Keep your money, keep your guns, keep your stash – any two out of three and you might be a libertarian; all three and you might be in the Libertarian Party.
This slightly irreverent pitch was how I was introduced to the Libertarian Party many years ago. It doesn’t mean we advocate tax cheating, violating gun laws, and taking drugs, but it is useful shorthand to describe the three basic strands of libertarianism: economic liberty, constitutional government, and personal liberty.
Most Libertarians start out from one of those three reference points and then discover that all three are inseparable. Personal liberty and economic liberty are two sides of the same coin, and the Constitution constrains the government from taking it away.
Libertarianism (small letter “l”) is a political philosophy that places Liberty – the absence of government in choice – as its first principle. This was the bold American ideal, the noble purpose for which our nation was formed, the reason we prospered. It was radical at first, then mainstream, and is now radical again.
George Washington used the phrases “liberty of conscience” and “immunity of citizenship” when describing the uniquely virtuous relationship between the American people, their government, and the Constitution that protects the former from the latter. That is eloquence that can not be improved upon.
And I believe that Liberty is still the first principle of most Americans, whether they identify themselves as Republicans, Democrats, Libertarians, or Independents; and especially if they are political agnostics.
Most Americans want government to keep us safe, protect our rights, and then leave us alone to live our lives as we see fit. Most of us do not want government to tell us what we can and can’t do, what is good for us and bad for us – we have many other sources much better qualified to give us guidance in these matters.
Most of us do not want to criminalize our neighbors’ choices; but neither do we want to pay for them. We treasure natural diversity, and we hate forced conformity. Look at how we dress, decorate our homes, accessorize our cars – we will spare no expense to be different. You have to confiscate our money and use it to impose uniformity upon us by force, we won’t accept it voluntarily.
Most Americans want to live a Dutch Treat life - each making our own choices and paying our own way. Equality of opportunity is a buffet, while equality of outcome is prison food. This is a buffet nation; we hate prison food.
Most of us want a stout defense of our nation, but we do not want to defend any others; and we don’t wish to impose our will on them by threat of force. We want to buy and sell things with other countries, not keep them dependent on our foreign aid. We want our troops brought home - defending us here, not fighting abroad for years in undeclared wars where there is no clear strategy for victory.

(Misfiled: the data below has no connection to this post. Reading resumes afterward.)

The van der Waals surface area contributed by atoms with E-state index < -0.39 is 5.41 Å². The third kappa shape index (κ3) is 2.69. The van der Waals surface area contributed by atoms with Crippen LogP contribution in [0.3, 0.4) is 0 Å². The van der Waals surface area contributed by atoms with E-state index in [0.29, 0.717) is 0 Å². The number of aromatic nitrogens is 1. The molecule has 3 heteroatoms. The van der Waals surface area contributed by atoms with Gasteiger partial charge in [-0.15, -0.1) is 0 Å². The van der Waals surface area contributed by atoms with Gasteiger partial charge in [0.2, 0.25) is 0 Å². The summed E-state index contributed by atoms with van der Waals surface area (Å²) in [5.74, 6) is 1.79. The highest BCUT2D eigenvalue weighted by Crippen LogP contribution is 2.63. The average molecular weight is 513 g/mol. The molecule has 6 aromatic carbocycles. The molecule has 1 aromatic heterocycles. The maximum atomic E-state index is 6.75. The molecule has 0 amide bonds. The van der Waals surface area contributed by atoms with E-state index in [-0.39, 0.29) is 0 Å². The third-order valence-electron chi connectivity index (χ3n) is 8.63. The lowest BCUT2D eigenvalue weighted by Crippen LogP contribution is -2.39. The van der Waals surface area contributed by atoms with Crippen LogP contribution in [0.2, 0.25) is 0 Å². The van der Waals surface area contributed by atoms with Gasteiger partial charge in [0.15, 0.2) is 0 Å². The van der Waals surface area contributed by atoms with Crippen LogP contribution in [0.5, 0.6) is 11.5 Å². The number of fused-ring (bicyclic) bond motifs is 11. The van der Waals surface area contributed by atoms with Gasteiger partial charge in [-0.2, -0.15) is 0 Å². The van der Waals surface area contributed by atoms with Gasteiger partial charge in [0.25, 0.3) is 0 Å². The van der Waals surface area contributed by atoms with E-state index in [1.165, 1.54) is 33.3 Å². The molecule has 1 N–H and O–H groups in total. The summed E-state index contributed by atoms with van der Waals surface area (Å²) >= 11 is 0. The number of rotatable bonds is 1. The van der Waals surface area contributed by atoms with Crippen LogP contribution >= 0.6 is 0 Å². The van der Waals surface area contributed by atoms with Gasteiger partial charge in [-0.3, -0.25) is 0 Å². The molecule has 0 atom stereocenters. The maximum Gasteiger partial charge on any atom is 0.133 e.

There are libertarian Republicans and libertarian Democrats, although it is getting more and more difficult to find them. Most Libertarians started out as one or the other of these and then decided to drop the second half of the label when they became unwelcome in their own party. Libertarian independents aren’t welcome in either party – except, of course, on election day, when even candidate Obama promised to cut their taxes.
But you are all welcome in the Libertarian Party. Whether your thing is personal liberty, economic liberty, or constitutional restraint of government, you will find that the Libertarian Party is the Party of Principle, just as we claim. Today’s Republicans and Democrats bear little resemblance to the parties of Goldwater and Kennedy; the divergence began in the late 1960’s and led to the creation of the LP in 1971. We haven’t changed; they did.
In my congressional campaign, I have used the acronym FLIP – Free trade, Limited government, Individual liberty, and Private property – to convey to people the basic pillars of my libertarian political philosophy. It is easy to remember, and more respectable than “keep your stash”, especially when children are present.
You might be a Libertarian and not even know it. That's where we all started.
Tim Nerenz is the Libertarian Party Candidate for U.S. House of Representatives from Wisconsin's 2nd District. To support Dr. Tim's campaign, please visit the campaign website at www.timnerenz.com.